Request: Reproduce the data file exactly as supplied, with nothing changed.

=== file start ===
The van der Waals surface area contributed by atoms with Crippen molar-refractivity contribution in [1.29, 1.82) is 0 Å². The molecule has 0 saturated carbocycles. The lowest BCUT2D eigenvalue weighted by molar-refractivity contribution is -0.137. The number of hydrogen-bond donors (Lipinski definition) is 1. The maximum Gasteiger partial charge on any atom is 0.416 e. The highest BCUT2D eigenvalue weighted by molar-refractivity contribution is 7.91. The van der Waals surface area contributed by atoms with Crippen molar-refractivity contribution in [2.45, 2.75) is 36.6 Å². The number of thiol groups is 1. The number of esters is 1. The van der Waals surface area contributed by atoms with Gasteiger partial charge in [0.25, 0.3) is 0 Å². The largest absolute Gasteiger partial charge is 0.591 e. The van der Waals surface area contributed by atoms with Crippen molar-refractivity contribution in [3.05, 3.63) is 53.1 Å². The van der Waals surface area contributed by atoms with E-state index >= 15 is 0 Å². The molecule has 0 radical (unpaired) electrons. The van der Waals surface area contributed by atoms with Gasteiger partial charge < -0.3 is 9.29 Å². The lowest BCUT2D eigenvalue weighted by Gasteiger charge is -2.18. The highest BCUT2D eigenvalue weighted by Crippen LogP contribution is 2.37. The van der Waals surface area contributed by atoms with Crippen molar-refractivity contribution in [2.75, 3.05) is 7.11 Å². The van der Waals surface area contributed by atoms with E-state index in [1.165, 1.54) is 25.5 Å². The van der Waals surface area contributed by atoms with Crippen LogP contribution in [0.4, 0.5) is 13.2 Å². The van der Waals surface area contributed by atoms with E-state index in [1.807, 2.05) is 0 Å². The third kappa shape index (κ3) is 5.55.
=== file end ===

The van der Waals surface area contributed by atoms with Crippen molar-refractivity contribution in [1.29, 1.82) is 0 Å². The molecule has 0 saturated carbocycles. The lowest BCUT2D eigenvalue weighted by molar-refractivity contribution is -0.137. The number of hydrogen-bond donors (Lipinski definition) is 1. The maximum Gasteiger partial charge on any atom is 0.416 e. The highest BCUT2D eigenvalue weighted by molar-refractivity contribution is 7.91. The van der Waals surface area contributed by atoms with Crippen molar-refractivity contribution in [2.45, 2.75) is 36.6 Å². The number of thiol groups is 1. The number of esters is 1. The van der Waals surface area contributed by atoms with Gasteiger partial charge in [0.25, 0.3) is 0 Å². The largest absolute Gasteiger partial charge is 0.591 e. The van der Waals surface area contributed by atoms with Crippen molar-refractivity contribution in [3.05, 3.63) is 53.1 Å². The van der Waals surface area contributed by atoms with E-state index >= 15 is 0 Å². The molecule has 0 radical (unpaired) electrons. The van der Waals surface area contributed by atoms with Gasteiger partial charge < -0.3 is 9.29 Å². The lowest BCUT2D eigenvalue weighted by Gasteiger charge is -2.18. The highest BCUT2D eigenvalue weighted by Crippen LogP contribution is 2.37. The van der Waals surface area contributed by atoms with Crippen molar-refractivity contribution in [2.75, 3.05) is 7.11 Å². The van der Waals surface area contributed by atoms with E-state index in [1.165, 1.54) is 25.5 Å². The van der Waals surface area contributed by atoms with Crippen LogP contribution in [0.4, 0.5) is 13.2 Å². The van der Waals surface area contributed by atoms with E-state index in [1.807, 2.05) is 0 Å². The third kappa shape index (κ3) is 5.55.